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How to Set SMART Goals

What are SMART Goals and Why Should We Use Them?

Often when we set goals, it’s because we want to change something about our behavior. Maybe we want to be a better listener, delegate work to others more effectively, or spend more time with family. When we set goals, it is typically because we intend to make a change. Clearly defining goals can help us identify what exactly that change is. Research in the fields of psychology, education, and health management tells us that there are steps we can take to set goals that are more likely to lead to successful changes in our behavior. These steps are often summarized by the acronym SMART.

SMART goals

SMART goals are those that are specific, measurable, attainable, relevant, and time-bound. They can help to clarify the steps we need to take to meet our goals, while also allowing us to measure our progress, and keep us motivated until our goal has been reached. SMART goals can be used in a variety of different contexts, including both personal and professional development. Below we describe each component of the SMART goal framework in more detail, and outline how you can start setting SMART-er goals.


The problem with many goals is that they’re too vague. Goals such as, “I want to become a better communicator” don’t do anything to describe what this looks like on a practical level. What does it mean to be a “better communicator”? Does this mean communicating more often? To more people? Using different methods? Be sure your goals are specific and make an effort to clearly define what you want to accomplish. A more specific communication goal might be “I will keep my team better informed about progress toward team objectives by sending weekly emails with status updates.”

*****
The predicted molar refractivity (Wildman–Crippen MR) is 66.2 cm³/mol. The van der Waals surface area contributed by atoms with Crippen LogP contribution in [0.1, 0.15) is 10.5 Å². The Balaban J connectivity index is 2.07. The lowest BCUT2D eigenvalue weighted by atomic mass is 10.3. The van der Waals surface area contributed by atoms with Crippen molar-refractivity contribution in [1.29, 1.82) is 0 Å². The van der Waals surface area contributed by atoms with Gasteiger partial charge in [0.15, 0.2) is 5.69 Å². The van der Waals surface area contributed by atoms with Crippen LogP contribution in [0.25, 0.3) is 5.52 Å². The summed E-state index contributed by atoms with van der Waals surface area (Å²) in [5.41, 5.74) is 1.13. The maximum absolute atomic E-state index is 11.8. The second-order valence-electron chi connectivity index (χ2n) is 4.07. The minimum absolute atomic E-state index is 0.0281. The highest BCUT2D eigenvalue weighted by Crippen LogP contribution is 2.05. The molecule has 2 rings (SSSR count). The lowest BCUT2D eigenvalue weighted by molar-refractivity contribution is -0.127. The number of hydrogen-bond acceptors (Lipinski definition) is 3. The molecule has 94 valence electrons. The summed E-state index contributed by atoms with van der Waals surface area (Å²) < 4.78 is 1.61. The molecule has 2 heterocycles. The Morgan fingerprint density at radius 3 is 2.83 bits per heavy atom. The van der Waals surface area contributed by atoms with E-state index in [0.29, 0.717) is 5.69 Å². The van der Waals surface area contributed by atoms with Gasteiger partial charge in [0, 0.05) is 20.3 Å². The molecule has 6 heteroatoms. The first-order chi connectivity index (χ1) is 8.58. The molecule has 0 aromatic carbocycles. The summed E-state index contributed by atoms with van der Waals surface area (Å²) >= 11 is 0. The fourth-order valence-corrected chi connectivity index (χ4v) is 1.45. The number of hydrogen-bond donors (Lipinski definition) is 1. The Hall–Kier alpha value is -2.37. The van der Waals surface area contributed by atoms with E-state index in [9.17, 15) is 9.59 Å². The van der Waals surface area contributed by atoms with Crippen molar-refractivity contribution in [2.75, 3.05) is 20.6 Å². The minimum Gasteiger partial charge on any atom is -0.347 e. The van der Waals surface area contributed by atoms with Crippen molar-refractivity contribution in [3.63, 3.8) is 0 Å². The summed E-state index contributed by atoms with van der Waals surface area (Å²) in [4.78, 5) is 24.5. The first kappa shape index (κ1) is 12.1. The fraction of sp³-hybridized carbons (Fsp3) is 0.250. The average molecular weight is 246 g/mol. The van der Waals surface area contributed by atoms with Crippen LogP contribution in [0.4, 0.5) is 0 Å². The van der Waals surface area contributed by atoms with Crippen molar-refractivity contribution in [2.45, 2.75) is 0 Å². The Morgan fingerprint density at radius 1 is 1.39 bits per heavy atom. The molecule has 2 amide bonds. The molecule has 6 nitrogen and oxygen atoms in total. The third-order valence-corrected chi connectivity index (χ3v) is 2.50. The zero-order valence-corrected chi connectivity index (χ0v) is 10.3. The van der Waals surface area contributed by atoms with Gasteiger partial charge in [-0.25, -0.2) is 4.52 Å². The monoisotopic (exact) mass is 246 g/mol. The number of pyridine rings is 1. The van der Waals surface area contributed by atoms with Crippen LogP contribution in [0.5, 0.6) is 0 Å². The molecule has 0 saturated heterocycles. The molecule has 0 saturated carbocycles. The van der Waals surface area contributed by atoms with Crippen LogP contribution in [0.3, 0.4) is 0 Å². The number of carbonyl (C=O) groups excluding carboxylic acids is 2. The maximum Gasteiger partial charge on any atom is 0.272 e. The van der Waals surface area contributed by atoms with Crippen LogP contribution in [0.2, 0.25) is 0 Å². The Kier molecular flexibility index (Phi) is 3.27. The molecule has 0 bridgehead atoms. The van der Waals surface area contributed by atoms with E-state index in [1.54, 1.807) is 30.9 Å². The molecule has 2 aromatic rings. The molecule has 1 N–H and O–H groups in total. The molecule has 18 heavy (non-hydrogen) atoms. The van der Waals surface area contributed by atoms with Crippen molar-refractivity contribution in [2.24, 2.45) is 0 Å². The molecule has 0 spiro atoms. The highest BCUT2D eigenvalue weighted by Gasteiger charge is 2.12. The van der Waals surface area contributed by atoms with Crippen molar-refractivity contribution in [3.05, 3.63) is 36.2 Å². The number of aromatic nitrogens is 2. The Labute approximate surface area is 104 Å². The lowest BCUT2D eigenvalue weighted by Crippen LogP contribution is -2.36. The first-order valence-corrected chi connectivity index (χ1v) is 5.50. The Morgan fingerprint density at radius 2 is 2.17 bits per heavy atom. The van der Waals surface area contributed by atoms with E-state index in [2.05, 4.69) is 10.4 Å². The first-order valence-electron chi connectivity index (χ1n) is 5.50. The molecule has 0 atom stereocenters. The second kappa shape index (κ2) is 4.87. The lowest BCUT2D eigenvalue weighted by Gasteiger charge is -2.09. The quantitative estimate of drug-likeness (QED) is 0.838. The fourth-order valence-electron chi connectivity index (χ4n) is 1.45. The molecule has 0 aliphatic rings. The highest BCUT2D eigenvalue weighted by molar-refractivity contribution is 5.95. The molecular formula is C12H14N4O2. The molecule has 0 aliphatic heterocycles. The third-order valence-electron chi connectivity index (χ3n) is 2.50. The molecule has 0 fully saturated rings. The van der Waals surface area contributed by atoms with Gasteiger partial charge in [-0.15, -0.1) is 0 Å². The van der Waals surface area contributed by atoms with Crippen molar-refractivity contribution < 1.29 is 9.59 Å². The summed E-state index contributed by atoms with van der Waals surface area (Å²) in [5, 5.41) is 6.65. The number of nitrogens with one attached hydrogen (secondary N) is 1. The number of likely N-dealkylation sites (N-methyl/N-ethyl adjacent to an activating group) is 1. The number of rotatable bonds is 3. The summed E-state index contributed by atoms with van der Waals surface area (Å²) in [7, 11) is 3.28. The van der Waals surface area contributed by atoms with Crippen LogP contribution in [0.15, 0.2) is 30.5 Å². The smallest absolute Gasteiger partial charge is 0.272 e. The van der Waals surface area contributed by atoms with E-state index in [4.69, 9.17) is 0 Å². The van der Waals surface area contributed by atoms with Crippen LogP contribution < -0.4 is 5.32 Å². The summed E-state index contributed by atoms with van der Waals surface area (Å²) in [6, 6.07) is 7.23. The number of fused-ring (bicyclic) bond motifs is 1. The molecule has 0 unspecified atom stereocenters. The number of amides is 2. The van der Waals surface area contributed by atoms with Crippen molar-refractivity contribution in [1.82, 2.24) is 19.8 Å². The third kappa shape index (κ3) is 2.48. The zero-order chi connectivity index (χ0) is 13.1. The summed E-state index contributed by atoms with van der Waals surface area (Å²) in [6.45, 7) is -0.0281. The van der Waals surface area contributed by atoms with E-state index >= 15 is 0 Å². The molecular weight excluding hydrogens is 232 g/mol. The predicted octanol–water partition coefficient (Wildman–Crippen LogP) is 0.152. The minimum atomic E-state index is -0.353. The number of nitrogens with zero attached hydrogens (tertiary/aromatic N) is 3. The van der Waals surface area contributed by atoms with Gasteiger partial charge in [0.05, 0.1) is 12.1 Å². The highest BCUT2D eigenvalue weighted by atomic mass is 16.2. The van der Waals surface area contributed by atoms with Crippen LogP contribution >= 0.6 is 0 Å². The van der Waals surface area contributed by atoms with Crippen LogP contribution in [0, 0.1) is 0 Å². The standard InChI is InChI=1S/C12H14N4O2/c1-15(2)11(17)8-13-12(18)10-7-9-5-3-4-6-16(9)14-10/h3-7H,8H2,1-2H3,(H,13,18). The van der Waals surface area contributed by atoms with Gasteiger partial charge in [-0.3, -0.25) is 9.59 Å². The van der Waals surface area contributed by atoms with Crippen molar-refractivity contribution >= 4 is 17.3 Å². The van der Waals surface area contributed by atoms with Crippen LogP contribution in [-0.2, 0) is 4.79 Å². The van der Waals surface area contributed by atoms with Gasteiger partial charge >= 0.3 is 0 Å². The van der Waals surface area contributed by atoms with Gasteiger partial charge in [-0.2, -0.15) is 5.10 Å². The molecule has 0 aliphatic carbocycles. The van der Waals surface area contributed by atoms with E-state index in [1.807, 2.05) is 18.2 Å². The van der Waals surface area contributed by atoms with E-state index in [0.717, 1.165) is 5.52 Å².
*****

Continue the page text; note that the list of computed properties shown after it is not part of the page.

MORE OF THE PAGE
Once you have clearly defined your goal, it’s important to decide how you will measure your progress. At any given moment, you should know how much progress you’ve made towards your goal and how far you have left to go. Try to identify a behavior that you can track, which will help you determine whether you have reached your goal. In our communication example, think about what keeping your team “better informed” looks like. Does this mean having shorter team meetings? Fewer questions from team members? Decide what “better informed” means to you and try to attach a number to it.


Ambitious goals, like preparing to run a marathon, are great for describing where you want to be in the future, but they can be intimidating. When setting SMART goals, make sure you choose a goal that is attainable. If the goal seems unrealistic, try to break it down into smaller, more manageable steps. Each short-term goal you achieve will help keep you on track, and these smaller successes can keep you motivated in the pursuit of more long-term goals.


Goals that are meaningful to you will help keep you motivated and engaged. When setting your goal, ask yourself why you want to accomplish it. What is your overall objective and how will this goal help you achieve it? In keeping with the communication example, consider how keeping your team “better informed” fits into the bigger picture of your leadership development. Will more frequent meetings or email really keep your team up-to-date, or would it be more beneficial for you to change how existing meetings are structured? Make sure the measurable goal you set for yourself will actually help you achieve your larger objective.


A key component of setting SMART goals is making sure they are time-bound. While planning how you will achieve your goal, also consider when you want to accomplish it by. Research shows that specifying a time by which you’d like to complete your goal can help you maintain momentum towards achieving it. Having a deadline can provide a sense of urgency and motivate you to act. Just be sure the timeframe you choose is realistic. If it’s too short, you may not have enough time to get the work done, but if it’s too long you may find yourself procrastinating until the last minute.

How SIGMA Can Help

Scientifically validated assessments are a great way to identify your top development opportunities and serve as a great foundation for professional goal-setting. To learn more about how SIGMA’s Leadership Skills Profile-Revised and executive coaching services can be combined to support your professional development goals, contact us today.

About the Author

Sharon Van Duynhoven

Office Manager

Sharon brings our tests and assessments from the development stage to marketable product. She ensures quality control at every step of a project, edits technical documents and manuals, and artistically enhances reports and resources. She also manages contracts with clients across the globe and answers technical questions.